Reworking our attention to the uncanny ways in which bodies matter can allow us to account more capaciously for what activism, politics, and agency look like. Phenomenological, embodied, and cognitive resources are part of how disease activism takes shape and how disease is constructed; thus, impairment is always already part and parcel of the social category of disability, and “illness” (experience) and “disease” (biomedical entity) became less separable (Scheper‐Hughes and Lock 1986). For chronic, contested conditions like ME/CFS, a second implication is that such diseases are gendered due to more than just the fact that women are more likely to have them. In paying attention to how foggy, exhausted bodies interface with social position, we witness the immanent gendering of what counts as disease in the first place, and how that disease is treated—or ignored.
Coda: Trouble in the coal mine
As stories of acute COVID-19 cases transforming into chronic syndromic diseases proliferate, we will undoubtedly see new ME/CFS diagnoses. Just as the United States government was unprepared for the pandemic, it will likewise find itself unable to adequately respond to the epidemic of chronic illness that will follow in COVID’s wake. Decades of underfunding research and dismissing ME/CFS patients mean that we won’t know how to treat the post-COVID cases that result in ongoing fatigue and brain fog. Scientists, clinicians, and the public at large won’t understand why some patients get better and some do not.
In all intervening decades since governmental agencies first identified ME/CFS, it’s amorphous, hazy etiology created a crisis of belief that people with ME/CFS lived through in foggy minds and exhausted bodies that compounded their social isolation. ME/CFS is estimated to be the most underfunded per disease burden of any entity in the US (Dimmock, Mirin, and Jason 2016). Its patient activists have been trying to change that–in whatever ways that they can: an email to a representative here, participation in a virtual protest there. These actions alone can crash people with ME/CFS for weeks, yet they can seem inconsequential to an outside viewer. It is important to recognize the forms of activism and sociality that are both constituted by, and persist through, brain fog, and their repercussive effects. These effects shape disease itself, forming who counts as ill and who does not, and creating certain forms of scientific knowledge while precluding others (Schiebinger 2004), rendering medical cures and scientific clarity for some bodies, and leaving others in an uncertain and debilitating fog.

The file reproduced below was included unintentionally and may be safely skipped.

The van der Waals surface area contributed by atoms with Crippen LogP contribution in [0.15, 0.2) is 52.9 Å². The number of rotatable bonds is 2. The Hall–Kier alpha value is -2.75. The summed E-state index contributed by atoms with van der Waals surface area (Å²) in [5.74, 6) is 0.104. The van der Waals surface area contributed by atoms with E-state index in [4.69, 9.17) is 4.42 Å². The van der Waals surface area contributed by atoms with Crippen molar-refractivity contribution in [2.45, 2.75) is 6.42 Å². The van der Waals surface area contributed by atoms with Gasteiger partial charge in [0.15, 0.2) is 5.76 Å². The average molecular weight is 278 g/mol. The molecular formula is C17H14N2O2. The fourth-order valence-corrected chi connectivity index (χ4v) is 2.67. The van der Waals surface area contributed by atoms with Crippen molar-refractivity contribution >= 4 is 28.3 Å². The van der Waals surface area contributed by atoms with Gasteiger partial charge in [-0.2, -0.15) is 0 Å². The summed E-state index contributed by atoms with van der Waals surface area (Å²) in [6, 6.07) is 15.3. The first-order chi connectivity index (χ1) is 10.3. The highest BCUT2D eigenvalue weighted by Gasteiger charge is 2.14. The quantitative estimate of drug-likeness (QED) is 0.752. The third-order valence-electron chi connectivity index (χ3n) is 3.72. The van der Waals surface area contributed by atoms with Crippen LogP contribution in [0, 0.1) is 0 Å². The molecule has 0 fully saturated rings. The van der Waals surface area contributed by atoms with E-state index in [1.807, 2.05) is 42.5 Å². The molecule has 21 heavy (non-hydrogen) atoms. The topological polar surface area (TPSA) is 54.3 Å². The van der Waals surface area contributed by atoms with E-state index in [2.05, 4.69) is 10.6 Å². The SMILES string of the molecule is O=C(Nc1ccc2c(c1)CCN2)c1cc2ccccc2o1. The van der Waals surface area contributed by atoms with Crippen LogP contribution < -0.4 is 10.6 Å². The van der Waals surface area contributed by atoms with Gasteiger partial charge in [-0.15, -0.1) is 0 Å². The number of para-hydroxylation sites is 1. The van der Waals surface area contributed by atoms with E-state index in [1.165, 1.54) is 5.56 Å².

Emily Lim Rogers is a PhD candidate in the Program in American Studies at the Department of Social & Cultural Analysis at New York University and the administrator at the NYU Center for Disability Studies. Emily’s research is at the intersection of science, technology, and society (STS), medical anthropology, disability studies, and gender/sexuality studies. Emily studies the politics of myalgic encephalomyelitis/chronic fatigue syndrome (ME/CFS) in the United States. The research examines how chronically ill bodies and communities reckon with scientific uncertainty through the collective work of patient activism, the social life of symptoms, and the experience of exhaustion. Twitter: @elimrogers